• 586 Fall of Jerusalem (Jer 39:1-18). Gedaliah appointed governor of Judah (2Ki 25:22-26). Jeremiah taken to Egypt.
  • 538 Babylon falls to the Medes and Persians

KEY WORDS

Key words (NAS95): There are many key words but just reading through these key words give you some major "clues" as to the message and theme of the Book of Jeremiah. The following key words/phrases are somewhat grouped together. Do these groups give you at least a general sense of Jeremiah's message?

  • Word of the LORD (52x/51v - 20% of all uses of this phrase in Scripture are by Jeremiah!),
  • Heart/hearts (55x/48v), Faithless, faithlessness (8x/7v), Forsake (20x/18v), Forget (3x), Adultery, adulteries, adulterer (9x), Rebel, rebellious, rebellion (6x) Wicked, Wickedness (34x/30v), Evil/evils (53x/47v), Sin, sins, sinned (26x/25v), Iniquity, iniquities (24x/23v), Idol, images, gods, Baal (64x/56v)
  • Backslide (Only once in NAS95; 13x/12 in KJV - Hebrew = meshubah - used only 4 other times in KJV in entire OT!),
  • Woe (13x), Wrath (19x/18v), Famine (33x/30v), Calamity (27x), Destroy (56x/52v), Pluck (4x), Uproot (8x/6v)
  • Babylon (169x in 149v - more than all other uses in Scripture combined!), Nations (Gentiles) (60x/55v)
  • Covenant (24x/21v), Everlasting (10x/9v), Love (14x/13v), Hope (6x); Compassion (7x/6v), Lovingkindness (5x)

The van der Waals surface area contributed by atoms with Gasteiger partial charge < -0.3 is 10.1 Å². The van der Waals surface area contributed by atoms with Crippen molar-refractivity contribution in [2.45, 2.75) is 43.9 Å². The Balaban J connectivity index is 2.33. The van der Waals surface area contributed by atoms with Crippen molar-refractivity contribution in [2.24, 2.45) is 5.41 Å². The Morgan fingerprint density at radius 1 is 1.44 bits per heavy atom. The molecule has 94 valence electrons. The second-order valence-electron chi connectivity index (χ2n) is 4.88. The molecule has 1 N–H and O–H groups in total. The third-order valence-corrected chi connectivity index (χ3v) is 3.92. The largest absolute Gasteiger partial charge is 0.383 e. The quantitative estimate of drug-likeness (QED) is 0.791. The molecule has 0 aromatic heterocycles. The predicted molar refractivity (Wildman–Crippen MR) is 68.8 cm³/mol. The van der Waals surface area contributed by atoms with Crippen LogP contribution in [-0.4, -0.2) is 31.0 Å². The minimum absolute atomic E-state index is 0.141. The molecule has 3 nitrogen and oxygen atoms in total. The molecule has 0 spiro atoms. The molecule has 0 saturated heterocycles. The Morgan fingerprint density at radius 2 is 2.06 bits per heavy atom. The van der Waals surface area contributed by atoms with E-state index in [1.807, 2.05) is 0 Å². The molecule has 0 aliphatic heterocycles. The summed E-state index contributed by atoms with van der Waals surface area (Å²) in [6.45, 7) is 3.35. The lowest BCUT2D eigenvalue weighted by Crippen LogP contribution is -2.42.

• Faithful/faithfulness (3x), Trust, trusted, trusting (18x/17v), Listen, hear, heed (96x), Remember (14x/13v), Return (35x/29v), Repent (6x), Turn/Turned Back (20x)
  • Restore (18x), Heal/healed/healing/health (21x/15v); Plant (17x/15v), Build (12x)

Baxter sums up the book with two phrases (using the KJV) - The first phrase is "I will punish" (Jer 9:25KJV, Jer 11:22KJV, Jer 21:14KJV, Jer 25:12KJV, Jer 29:32KJV, Jer 30:20KJV, Jer 36:31KJV, Jer 44:13KJV, Jer 44:29KJV, Jer 46:25KJV, Jer 50:18KJV, Jer 51:44KJV). The second phrase is "I will restore." (Jer 30:17) Jer 26:12, 13 sums up God's clear and gracious "eleventh-hour offer" to Judah, an offer which was obviously rejected.

Beloved, we do well to read and study the prophecy of Jeremiah, for in these 52 chapters are timeless principles that will impact every nation and every individual who rejects God's Word and Authority and wantonly pursues wickedness. In short here is what Jeremiah would say...Woe to that nation or that person!